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Facebook friends influence voting behaviour


A new research has found that a banner message on Facebook showing users’ friends who had voted drove a third of a million more voters to the poll booths.

Sixty-one million Facebook users in the US were shown the message, while 600,000 others simply saw a message imploring them to vote.

A report in Nature shows the message drove about 60,000 extra votes in the 2010 US Congressional elections.

But the message appearing on friends’ pages drove a further 282,000 votes.

The work was led by James Fowler of the University of California, San Diego, whose prior work has shown, among many other things, that the friends we choose may in part be down to genetics.

For the current work, he and his colleagues were interested in examining the oft-cited claim that online social networks influence offline decision-making – a claim that has until now been difficult to pin down.

A new research has found that a banner message on Facebook showing users' friends who had voted drove a third of a million more voters to the poll booths

A new research has found that a banner message on Facebook showing users' friends who had voted drove a third of a million more voters to the poll booths

“There’s been a lot of work in online social networks showing that app adoption can spread from person to person, and there’s been a lot of work in the real world showing that things like obesity and drinking and smoking can spread from person to person,” Prof. James Fowler said.

“But there hasn’t been any work that showed what happens online affects the real world.”

To look into that question, the team arranged for Facebook to post a non-partisan “social” message along the top of 61 million users’ pages, including a reminder that it was voting day, a clickable “I voted” button, a link to information about nearby polling places, and a list of up to six of the users’ friends who had already clicked the button.

About 600,000 users were shown an alternate, “informational” message, identical except for the absence of the friends data. A further 600,000 were shown no message at all.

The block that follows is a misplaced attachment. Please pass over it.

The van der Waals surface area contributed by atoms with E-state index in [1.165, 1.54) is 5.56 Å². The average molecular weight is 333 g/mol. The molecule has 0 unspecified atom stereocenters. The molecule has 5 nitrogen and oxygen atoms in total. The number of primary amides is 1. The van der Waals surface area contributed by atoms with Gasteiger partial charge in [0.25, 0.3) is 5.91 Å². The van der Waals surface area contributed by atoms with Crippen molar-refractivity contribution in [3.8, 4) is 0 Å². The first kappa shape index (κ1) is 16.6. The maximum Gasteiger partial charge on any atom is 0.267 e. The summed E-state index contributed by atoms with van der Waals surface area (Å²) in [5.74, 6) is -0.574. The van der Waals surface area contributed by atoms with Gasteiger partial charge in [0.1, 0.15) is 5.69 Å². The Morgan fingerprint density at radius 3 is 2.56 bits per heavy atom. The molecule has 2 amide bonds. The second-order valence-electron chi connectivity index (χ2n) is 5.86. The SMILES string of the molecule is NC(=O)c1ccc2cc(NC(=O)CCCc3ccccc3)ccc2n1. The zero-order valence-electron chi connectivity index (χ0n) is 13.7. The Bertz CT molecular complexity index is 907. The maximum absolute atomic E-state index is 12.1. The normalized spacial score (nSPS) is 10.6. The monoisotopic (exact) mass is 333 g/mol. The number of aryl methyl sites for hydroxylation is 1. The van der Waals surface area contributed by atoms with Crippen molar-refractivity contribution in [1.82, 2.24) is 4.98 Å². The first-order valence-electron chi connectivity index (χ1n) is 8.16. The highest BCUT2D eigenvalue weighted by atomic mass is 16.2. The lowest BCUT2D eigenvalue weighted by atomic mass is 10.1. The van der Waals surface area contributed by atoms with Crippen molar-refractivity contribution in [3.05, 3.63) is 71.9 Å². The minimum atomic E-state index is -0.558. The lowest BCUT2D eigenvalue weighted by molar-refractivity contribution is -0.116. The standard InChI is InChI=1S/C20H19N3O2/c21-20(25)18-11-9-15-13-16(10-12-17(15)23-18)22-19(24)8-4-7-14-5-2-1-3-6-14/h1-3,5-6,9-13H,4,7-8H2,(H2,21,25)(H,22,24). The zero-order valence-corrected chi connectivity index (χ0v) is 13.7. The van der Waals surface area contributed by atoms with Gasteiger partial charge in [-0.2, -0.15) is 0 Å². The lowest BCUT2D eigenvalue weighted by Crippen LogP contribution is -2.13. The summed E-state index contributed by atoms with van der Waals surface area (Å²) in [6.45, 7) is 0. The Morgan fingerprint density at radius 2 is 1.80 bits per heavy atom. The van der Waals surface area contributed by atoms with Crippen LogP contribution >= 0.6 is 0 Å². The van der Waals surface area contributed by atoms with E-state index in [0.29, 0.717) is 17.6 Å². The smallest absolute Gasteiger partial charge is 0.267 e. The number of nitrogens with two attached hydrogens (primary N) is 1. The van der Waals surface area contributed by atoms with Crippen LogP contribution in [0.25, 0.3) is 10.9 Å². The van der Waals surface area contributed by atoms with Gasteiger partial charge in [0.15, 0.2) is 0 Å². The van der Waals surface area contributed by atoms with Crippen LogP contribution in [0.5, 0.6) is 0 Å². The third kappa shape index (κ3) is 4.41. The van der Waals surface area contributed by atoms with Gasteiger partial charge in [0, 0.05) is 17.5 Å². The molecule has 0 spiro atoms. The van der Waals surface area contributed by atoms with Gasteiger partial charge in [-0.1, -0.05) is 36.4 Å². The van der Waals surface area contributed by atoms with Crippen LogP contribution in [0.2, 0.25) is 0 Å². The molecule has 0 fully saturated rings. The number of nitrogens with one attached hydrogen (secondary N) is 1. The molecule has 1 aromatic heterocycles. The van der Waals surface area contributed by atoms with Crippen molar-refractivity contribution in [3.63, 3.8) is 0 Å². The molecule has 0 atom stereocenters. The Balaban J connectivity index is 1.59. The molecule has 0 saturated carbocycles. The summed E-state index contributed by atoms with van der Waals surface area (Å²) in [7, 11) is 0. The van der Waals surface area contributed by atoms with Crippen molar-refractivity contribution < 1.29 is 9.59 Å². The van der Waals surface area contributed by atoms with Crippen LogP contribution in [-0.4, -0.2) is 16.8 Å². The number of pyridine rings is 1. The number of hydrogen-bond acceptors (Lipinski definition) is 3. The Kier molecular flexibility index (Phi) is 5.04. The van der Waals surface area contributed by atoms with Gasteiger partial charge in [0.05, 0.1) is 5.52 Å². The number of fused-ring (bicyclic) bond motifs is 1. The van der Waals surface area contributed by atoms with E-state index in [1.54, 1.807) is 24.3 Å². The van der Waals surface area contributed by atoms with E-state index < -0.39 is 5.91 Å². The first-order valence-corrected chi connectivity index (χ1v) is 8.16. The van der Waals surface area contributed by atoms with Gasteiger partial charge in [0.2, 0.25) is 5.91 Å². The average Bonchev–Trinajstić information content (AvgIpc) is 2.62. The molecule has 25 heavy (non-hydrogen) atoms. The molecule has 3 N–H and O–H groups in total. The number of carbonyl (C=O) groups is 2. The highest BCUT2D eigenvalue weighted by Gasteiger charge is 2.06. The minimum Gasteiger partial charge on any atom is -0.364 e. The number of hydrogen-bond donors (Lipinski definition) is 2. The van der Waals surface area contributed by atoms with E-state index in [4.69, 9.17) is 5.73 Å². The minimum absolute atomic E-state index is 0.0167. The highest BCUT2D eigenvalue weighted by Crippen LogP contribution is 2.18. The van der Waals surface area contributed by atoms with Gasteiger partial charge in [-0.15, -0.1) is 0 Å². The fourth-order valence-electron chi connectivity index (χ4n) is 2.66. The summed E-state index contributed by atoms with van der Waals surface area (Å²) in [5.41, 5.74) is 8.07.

The data on which users sought polling station data or clicked the “I voted” button could then be cross-correlated with publicly available data on who actually went to cast a vote.

The results showed to a high statistical significance that those who received the “social” message were more than 2% more likely to report having voted and 0.4% more likely to actually vote than those shown the “informational” message.

And users were 0.22% more likely to vote for each “close” friend – as measured by the degree of Facebook interaction – who received the message.

By correlating the findings with polling data and comparing with the “no-message” case, the team estimate that the message resulted in more than 340,000 extra votes being cast.


Prof. James Fowler conceded that the results represented a small fraction of the voting public, but that it was enough to sometimes make a large difference.

“I doubt it changed the outcome of the overall election, but it’s possible it had an impact on local elections,” he said.

“There are certainly circumstances in our history where a far smaller number of votes would have mattered: in 2000 in the US the presidential election was decided by just 537 votes in Florida.”

The findings are intriguing from a political point of view, but the study is also finally shedding light on the thorny problem of extracting these “peer influence” effects from the factors that drive the network’s formation in the first place.

What confounds that problem is what is called homophily – we tend to befriend people in real life or online with whom we share significant similarities.

“If we were just going to do an observational study where we just looked at the network to see whether or not people who voted tend to be connected to others who voted, we wouldn’t know if that was because they tended to become friends because they both like politics or if one friend influences another,” Prof. James Fowler said.

But the random selection of friends to show to users in the “social” message – some close friends, some only peripheral – should sidestep issues of homophily, he explained.

“The beauty of this experiment is that we can rule that out as an explanation for what we found,” he said.

And the scale of peer influence they found was notable.

“The <<friend>> vote is really critical,” he said.

“In this experiment we were able to show that if you just looked at the users and whether or not the message directly affected them you’d be missing the whole story; for every user that changed their behavior, there were four friends who changed their behavior.

“In other words, the network quadrupled the effect of the <<get out the vote>> message.”

 

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